History of Sketch Comedy
Like many popular forms of live theatre, sketch comedy's origins lie in Vaudeville and Music Hall. These stages were where people first saw short, comedic acts put together as part of a larger show.
In North America, sketch comedy became popular as improvisational theatre started to increase in its popularity. It largely grew out of the Chicago-based improv theatre Second City in the 1970s where sketch groups like The Second City, The Groundlings, and The Upright Citizens Brigade have become famous.
Sketch comedy has taken off in mainstream media. The sketch show, Saturday Night Live (SNL), started in 1975 and has continued running for 33 years. It is arguably the most popular sketch show in North America. Other notable sketch shows that have run on television include The Carol Burnett Show, In Living Color, Key and Peele and Portlandia. Sketch shows for children and teenagers have seen some fame, such as Nickelodeon shows All That and The Amanda Show.
Interested in getting your name out there as a sketch comedy troupe or writer? Several sketch festivals are hosted in North America each year. The most popular one is called Sketchfest, which started in Seattle and now has festivals in Chicago, San Fransisco, New York City, Austin and Toronto. These festivals welcome individuals and groups of any experience level to submit sketches and full plays in order to be considered for the festivals.
History of TSF Sketch
TSF Sketch is part of a larger student improvisational comedy club called Theatre Strike Force (TSF). While TSF has been around for 24 years, TSF Sketch has only been around for five.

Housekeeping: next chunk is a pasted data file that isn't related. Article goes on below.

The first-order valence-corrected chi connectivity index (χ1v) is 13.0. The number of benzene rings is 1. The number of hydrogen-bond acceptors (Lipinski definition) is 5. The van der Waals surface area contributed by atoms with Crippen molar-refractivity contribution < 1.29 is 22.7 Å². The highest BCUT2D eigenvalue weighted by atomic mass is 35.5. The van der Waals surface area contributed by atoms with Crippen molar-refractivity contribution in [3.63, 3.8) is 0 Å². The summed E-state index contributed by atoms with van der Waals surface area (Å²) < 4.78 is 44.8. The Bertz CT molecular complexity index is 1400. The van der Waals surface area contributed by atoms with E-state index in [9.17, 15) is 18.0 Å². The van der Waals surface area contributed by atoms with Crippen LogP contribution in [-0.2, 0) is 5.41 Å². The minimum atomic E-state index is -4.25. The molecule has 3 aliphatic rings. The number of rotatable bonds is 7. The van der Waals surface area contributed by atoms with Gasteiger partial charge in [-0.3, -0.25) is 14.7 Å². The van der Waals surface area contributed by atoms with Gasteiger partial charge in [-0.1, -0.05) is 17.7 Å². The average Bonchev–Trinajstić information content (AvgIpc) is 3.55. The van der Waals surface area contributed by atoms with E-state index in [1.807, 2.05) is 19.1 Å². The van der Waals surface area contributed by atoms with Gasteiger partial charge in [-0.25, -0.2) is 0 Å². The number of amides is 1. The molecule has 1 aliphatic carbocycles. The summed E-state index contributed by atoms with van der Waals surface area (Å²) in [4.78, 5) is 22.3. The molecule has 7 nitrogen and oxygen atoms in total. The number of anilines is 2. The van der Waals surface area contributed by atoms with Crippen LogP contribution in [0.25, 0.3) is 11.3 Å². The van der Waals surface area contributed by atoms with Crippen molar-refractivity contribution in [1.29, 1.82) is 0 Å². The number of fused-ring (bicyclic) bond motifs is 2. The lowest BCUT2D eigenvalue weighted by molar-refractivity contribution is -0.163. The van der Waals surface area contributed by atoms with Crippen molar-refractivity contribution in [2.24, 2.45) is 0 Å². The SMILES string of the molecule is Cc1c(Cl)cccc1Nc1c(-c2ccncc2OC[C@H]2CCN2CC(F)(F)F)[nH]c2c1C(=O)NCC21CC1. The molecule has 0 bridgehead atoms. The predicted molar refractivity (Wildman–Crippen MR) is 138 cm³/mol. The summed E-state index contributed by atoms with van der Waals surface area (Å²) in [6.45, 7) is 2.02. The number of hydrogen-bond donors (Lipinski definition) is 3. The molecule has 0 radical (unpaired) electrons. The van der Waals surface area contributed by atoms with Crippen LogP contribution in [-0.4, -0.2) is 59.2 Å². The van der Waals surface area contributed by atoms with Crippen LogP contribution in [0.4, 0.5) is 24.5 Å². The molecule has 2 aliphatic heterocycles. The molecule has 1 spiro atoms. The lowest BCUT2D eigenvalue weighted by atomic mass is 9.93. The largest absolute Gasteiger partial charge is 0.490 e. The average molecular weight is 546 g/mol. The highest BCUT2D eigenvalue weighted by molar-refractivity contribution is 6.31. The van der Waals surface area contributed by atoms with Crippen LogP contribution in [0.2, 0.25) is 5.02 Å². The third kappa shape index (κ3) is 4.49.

UF and TSF alumni Erik Voss and Filup Molina started TSF Sketch in the spring semester of 2008 when they were both active members of the club. The idea had come to them after they and one other person wrote an entire sketch show on their own in fall 2007, said Voss. TSF had often written sketches for small sketch shows and as openers to improv shows, but didn't have a house team. Voss said working as a small group to put on a show inspired him and Molina to put together a small writing team because it had been so much fun.
Voss said he had a romantic idea of what a "writers' room" should be like from the book Live from New York.
"We were a bunch of college nerds and comedy nerds trying to duplicate a writers room," he said. Weimer 1098 is still known among TSF members as "the writers' room."
Fall semester of 2008 was when TSF Sketch had its first real, cohesive sketch team. Voss said his goal was to put on sketch shows that were big spectacles people hadn't really seen before and would talk about long before it started and after it was over. He wanted to harness all of TSF's resources to do so.
"There's no other time when you're going to have 100 eager young people at your disposal willing to do crazy things for no money," Voss said.
TSF Sketch's first big sketch show was Gary in the fall of 2008. It was a fake presidential campaign with a faceless candidate named Gary. The writers used big campaign rallies on campus and air time for commercial spots on local television as ways to promote the show.
Since then, it has put on four big sketch shows. iGasm was a show in spring 2010 that made fun of everything Steve Jobs was doing with Apple. Wreckade in fall 2010 was a comedic retrospect of the last decade and all the messed up things that happened during the aughties. Gator Groan in fall 2011 was a show made to poke fun at UF's homecoming show, Gator Growl. It included things like a pageant, a bad comedian and a disappointing musical guest. Its most recent show, aMOCKalypse, was about the end of times, which was supposed to happen in December of 2012, and why humanity deserved for the world to end.
TSF Sketch has come a long way since its inception five years ago. I don't know if we've accomplished what Voss and Molina intended for the team to be when they created it, but I know we have always put on quality sketch shows.